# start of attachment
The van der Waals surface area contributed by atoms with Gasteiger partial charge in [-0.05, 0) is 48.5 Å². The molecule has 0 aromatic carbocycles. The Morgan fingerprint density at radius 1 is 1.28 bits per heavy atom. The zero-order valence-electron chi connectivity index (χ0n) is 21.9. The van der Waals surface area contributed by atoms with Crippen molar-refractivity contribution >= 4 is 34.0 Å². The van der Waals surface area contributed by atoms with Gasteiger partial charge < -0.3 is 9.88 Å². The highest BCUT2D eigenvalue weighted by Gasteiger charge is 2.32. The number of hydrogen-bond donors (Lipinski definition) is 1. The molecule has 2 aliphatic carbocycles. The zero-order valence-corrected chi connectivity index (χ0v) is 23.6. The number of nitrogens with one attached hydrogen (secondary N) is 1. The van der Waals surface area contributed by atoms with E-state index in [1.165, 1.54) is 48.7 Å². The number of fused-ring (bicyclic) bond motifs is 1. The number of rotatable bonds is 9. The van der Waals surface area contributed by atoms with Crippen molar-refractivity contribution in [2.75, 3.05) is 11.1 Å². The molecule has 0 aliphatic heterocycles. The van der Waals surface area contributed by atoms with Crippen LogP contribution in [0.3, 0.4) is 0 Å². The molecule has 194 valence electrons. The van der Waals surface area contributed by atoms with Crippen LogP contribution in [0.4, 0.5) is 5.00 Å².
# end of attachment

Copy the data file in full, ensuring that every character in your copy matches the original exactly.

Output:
The van der Waals surface area contributed by atoms with Gasteiger partial charge in [-0.05, 0) is 48.5 Å². The molecule has 0 aromatic carbocycles. The Morgan fingerprint density at radius 1 is 1.28 bits per heavy atom. The zero-order valence-electron chi connectivity index (χ0n) is 21.9. The van der Waals surface area contributed by atoms with Crippen molar-refractivity contribution >= 4 is 34.0 Å². The van der Waals surface area contributed by atoms with Gasteiger partial charge < -0.3 is 9.88 Å². The highest BCUT2D eigenvalue weighted by Gasteiger charge is 2.32. The number of hydrogen-bond donors (Lipinski definition) is 1. The molecule has 2 aliphatic carbocycles. The zero-order valence-corrected chi connectivity index (χ0v) is 23.6. The number of nitrogens with one attached hydrogen (secondary N) is 1. The van der Waals surface area contributed by atoms with E-state index in [1.165, 1.54) is 48.7 Å². The number of fused-ring (bicyclic) bond motifs is 1. The number of rotatable bonds is 9. The van der Waals surface area contributed by atoms with Crippen molar-refractivity contribution in [2.75, 3.05) is 11.1 Å². The molecule has 0 aliphatic heterocycles. The van der Waals surface area contributed by atoms with Crippen LogP contribution in [0.3, 0.4) is 0 Å². The molecule has 194 valence electrons. The van der Waals surface area contributed by atoms with Crippen LogP contribution in [0.4, 0.5) is 5.00 Å².